Sant'Anastasia church building started in 1280 and completed in 1400, designed by the Dominican friars. It took its name from a pre-existing temple built by King Theoderic the Great upon which was built the actual church. Since 1307, it is in fact co-entitled to St. Peter of Verona, martyr and co-patron of the city. Consecrated only in 1471, until 1808 the church was held by the Dominicans.
The 72 mt tall belltower had four bells in 1460, the fifth was added in 1650. In the 1839 were casted the actual 9 bells tuned in C, them are ringed in Veronese bellringing art by a local team founded in 1776. The façade is divided into three vertical section corresponding to the nave and the two aisles in the interior. Unfinished, the façade is mostly in brickwork. In the centre of the middle section is a simply rose window.
The 15th century portal has two doors, and is enclosed into a Gothic structure (1330) with arches supported by ornamental columns in red, black and white marble. The arches forms three lunettes: in the larger one is a representation of the Holy Trinity with two Angels, flanked by St. Joseph and the Holy Virgin. The Father sits on a Gothic throne with Crucifix on his knees and Christ on his side, surmounted by a dove. In the two smaller lunettes, directly over the portal, are portrayed the Bishop leading the Veronese people and St. Peter of Verona leading the monks, with the white-black banner of the Dominicans. The five splays of the Gothic arch are decorated with six chronological scenes of Jesus' life: the Annunciation, the Birth, the Adoration of the Magi, the Path towards the Calvary, the Crucifixion and the Resurrection. The central column between the doors has high-reliefs with St. Dominic, St. Peter of Verona and St. Thomas.
The interior, on the Latin cross plan, is divided into a nave and two aisles, with crossed vaults, separated by six columns each; the latter are in white or red Verona marble, with Gothic capitals. The four columns over the high altar show the coat of arms of the Castelbarco of Trento, a family who extensively contributed to the church's construction. Notable is the funerary monument to Cortesia Serego, on the left of the apse, which was finished in 1432 by Vincenzo di Stefano da Verona. It portrays the riding figure of Cortesia, clad with an armor and holding a commanding wand. The horse is placed of the sculpted sarcophagus, which has always been empty. The fresco part represents the Annunciation and the Saints Peter of Verona and Dominic.
The two stoups before the first two columns stands on two hunchback figures, one of which attributed to Paolo Veronese's elder son, Gabriele Caliari.
The Pellegrini Chapel houses the late International Gothic fresco of St. George and the Princess, main work of Pisanello, as well as terra-cotta statues by Michele di Firenze, executed before 1436. A frieze by the latter, or by Pisanello, has now disappeared. The Pellegrini chapel also houses the grave of Wilhelm von Bibra.References:
The Palazzo Colonna is a palatial block of buildings built in part over ruins of an old Roman Serapeum, and has belonged to the prestigious Colonna family for over twenty generations.
The first part of the palace dates from the 13th century, and tradition holds that the building hosted Dante in his visit to Rome. The first documentary mention notes that the property hosted Cardinal Giovanni and Giacomo Colonna in the 13th century. It was also home to Cardinal Oddone Colonna before he ascended to the papacy as Martin V (1417–1431).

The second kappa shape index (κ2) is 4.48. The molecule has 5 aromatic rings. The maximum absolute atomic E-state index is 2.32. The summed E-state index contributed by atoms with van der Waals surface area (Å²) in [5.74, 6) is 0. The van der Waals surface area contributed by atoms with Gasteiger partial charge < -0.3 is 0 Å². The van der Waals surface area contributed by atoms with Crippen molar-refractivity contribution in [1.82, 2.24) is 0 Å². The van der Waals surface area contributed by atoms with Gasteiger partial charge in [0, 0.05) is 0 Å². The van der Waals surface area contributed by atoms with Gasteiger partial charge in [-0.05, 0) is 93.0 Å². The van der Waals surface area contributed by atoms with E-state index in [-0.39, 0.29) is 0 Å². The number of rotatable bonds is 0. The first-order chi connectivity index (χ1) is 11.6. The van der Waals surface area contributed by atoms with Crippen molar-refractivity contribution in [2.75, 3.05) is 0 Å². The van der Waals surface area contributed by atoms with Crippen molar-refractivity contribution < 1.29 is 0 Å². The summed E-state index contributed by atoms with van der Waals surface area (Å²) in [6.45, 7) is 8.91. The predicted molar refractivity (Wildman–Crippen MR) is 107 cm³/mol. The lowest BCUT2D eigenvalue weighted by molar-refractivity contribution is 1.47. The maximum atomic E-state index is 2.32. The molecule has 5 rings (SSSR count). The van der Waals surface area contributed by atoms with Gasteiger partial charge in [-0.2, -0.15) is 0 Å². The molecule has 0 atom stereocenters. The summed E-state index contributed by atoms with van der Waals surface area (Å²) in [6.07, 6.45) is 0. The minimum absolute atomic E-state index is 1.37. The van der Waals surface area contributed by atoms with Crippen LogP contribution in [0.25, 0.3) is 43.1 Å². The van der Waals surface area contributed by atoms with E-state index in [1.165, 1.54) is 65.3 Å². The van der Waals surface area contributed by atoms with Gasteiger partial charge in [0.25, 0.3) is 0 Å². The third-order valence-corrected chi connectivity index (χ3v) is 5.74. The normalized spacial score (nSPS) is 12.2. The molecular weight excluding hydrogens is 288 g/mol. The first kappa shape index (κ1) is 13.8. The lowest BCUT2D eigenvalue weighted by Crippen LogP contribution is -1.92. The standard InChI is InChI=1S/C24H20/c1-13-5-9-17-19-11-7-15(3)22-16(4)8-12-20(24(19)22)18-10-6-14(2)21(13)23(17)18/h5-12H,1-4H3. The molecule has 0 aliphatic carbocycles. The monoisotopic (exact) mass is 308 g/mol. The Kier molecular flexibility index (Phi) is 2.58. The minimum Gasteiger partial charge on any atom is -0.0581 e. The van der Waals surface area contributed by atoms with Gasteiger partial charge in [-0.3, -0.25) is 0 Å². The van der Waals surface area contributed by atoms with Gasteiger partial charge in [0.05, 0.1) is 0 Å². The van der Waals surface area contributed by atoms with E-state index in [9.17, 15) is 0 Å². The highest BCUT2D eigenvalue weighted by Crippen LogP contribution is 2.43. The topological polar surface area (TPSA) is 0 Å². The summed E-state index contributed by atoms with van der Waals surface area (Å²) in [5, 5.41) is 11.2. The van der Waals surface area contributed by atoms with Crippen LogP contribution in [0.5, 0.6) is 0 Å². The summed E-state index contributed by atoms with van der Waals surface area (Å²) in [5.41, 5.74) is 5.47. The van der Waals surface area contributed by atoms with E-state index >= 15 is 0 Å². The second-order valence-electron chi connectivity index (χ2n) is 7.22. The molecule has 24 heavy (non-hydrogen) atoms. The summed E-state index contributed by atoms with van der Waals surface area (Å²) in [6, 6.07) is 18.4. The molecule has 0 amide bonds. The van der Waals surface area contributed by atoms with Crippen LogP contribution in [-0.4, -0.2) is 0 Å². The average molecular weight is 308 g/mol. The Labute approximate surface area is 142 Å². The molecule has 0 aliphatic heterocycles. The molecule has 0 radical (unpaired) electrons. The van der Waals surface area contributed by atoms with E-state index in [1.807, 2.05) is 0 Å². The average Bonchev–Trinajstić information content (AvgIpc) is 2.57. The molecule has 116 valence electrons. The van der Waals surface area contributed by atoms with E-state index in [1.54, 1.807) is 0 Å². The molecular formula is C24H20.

With his passing, the palace was sacked during feuds, and the main property passed into the hands of the Della Rovere family. It returned to the Colonna family when Marcantonio I Colonna married Lucrezia Gara Franciotti Della Rovere, the niece of pope Julius II. The Colonna"s alliance to the Habsburg power, likely protected the palace from looting during the Sack of Rome (1527).
Starting with Filippo Colonna (1578–1639) many changes have refurbished and create a unitary complex around a central garden. Architects including Girolamo Rainaldi and Paolo Marucelli labored on specific projects. Only in the 17th and 18th centuries were the main facades completed. Much of this design was completed by Antonio del Grande (including the grand gallery), and Girolamo Fontana (decoration of gallery). In the 18th century, the long low facade designed by Nicola Michetti with later additions by Paolo Posi with taller corner blocks (facing Piazza Apostoli) was constructed recalls earlier structures resembling a fortification.
The main gallery (completed 1703) and the masterful Colonna art collection was acquired after 1650 by both the cardinal Girolamo I Colonna and his nephew the Connestabile Lorenzo Onofrio Colonna and includes works by Lorenzo Monaco, Domenico Ghirlandaio, Palma the Elder, Salviati, Bronzino, Tintoretto, Pietro da Cortona, Annibale Carracci (painting of The Beaneater), Guercino, Francesco Albani, Muziano and Guido Reni. Ceiling frescoes by Filippo Gherardi, Giovanni Coli, Sebastiano Ricci, and Giuseppe Bartolomeo Chiari celebrate the role of Marcantonio II Colonna in the battle of Lepanto (1571). The gallery is open to the public on Saturday mornings.
The older wing of the complex known as the Princess Isabelle"s apartments, but once housing Martin V"s library and palace, contains frescoes by Pinturicchio, Antonio Tempesta, Crescenzio Onofri, Giacinto Gimignani, and Carlo Cesi. It contains a collection of landscapes and genre scenes by painters like Gaspard Dughet, Caspar Van Wittel (Vanvitelli), and Jan Brueghel the Elder.
Along with the possessions of the Doria-Pamphilij and Pallavacini-Rospigliosi families, this is one of the largest private art collections in Rome.